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Explorations of the effect of experience on preferences for a health-care service

  • Neuman, Tzahi
  • Neuman, Einat
  • Neuman, Shoshana
Registered author(s):

    The standard assumption in economic theory is that preferences do not change as a result of experience with the commodity/service/event. Behavioral scientists have challenged this assumption, claiming that preferences constantly do change as experience is accumulated. This paper tests the effect of experience with a health-care service on preferences for maternity-ward attributes. In order to explore the effect of experience on preferences, the research sample was decomposed into three sub-samples: women pregnant with their first child (no experience); women after one delivery (single experience); and women after more than one delivery (multiple experiences). The preference patterns of the three sub-groups were estimated and compared. A Discrete Choice Experiment (DCE) was employed for establishing the relative importance of five attributes. Socio-economic background variables were also considered. The basic findings are that preferences change significantly as a result of experience with the health event; that the effect of experience is attribute-specific; that the extent of past experience (number of deliveries) is irrelevant; and that the effect of experience differs by socio-economic status.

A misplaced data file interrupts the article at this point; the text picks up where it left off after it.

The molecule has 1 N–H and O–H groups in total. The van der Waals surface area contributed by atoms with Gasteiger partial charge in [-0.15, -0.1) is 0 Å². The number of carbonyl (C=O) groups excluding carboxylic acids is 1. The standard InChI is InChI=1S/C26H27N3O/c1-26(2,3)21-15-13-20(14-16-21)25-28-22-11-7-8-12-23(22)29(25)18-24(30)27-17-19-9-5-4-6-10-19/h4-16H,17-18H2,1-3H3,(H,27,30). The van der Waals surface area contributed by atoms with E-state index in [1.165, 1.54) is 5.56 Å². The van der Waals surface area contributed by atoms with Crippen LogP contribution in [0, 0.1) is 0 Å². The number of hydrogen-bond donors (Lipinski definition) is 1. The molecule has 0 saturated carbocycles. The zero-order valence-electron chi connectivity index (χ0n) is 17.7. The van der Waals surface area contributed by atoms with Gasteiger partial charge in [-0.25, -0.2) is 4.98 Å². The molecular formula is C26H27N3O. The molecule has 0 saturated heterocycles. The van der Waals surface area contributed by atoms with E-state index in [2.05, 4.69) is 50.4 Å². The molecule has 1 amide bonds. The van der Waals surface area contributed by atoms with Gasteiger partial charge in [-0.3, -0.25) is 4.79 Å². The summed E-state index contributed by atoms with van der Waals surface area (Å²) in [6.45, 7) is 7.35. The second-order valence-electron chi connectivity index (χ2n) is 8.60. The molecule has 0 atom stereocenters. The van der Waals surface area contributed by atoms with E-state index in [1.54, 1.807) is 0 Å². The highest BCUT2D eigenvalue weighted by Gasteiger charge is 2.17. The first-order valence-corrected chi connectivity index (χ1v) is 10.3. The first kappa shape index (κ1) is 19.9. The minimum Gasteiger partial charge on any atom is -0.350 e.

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    File URL: http://www.sciencedirect.com/science/article/B6W5H-4YCS01D-4/2/bae035db0f187c6a078d10682d8c92fd
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    Article provided by Elsevier in its journal Journal of Behavioral and Experimental Economics (formerly The Journal of Socio-Economics).

    Volume (Year): 39 (2010)
    Issue (Month): 3 (June)
    Pages: 407-419

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    Handle: RePEc:eee:soceco:v:39:y:2010:i:3:p:407-419
    Contact details of provider: Web page: http://www.elsevier.com/locate/inca/620175

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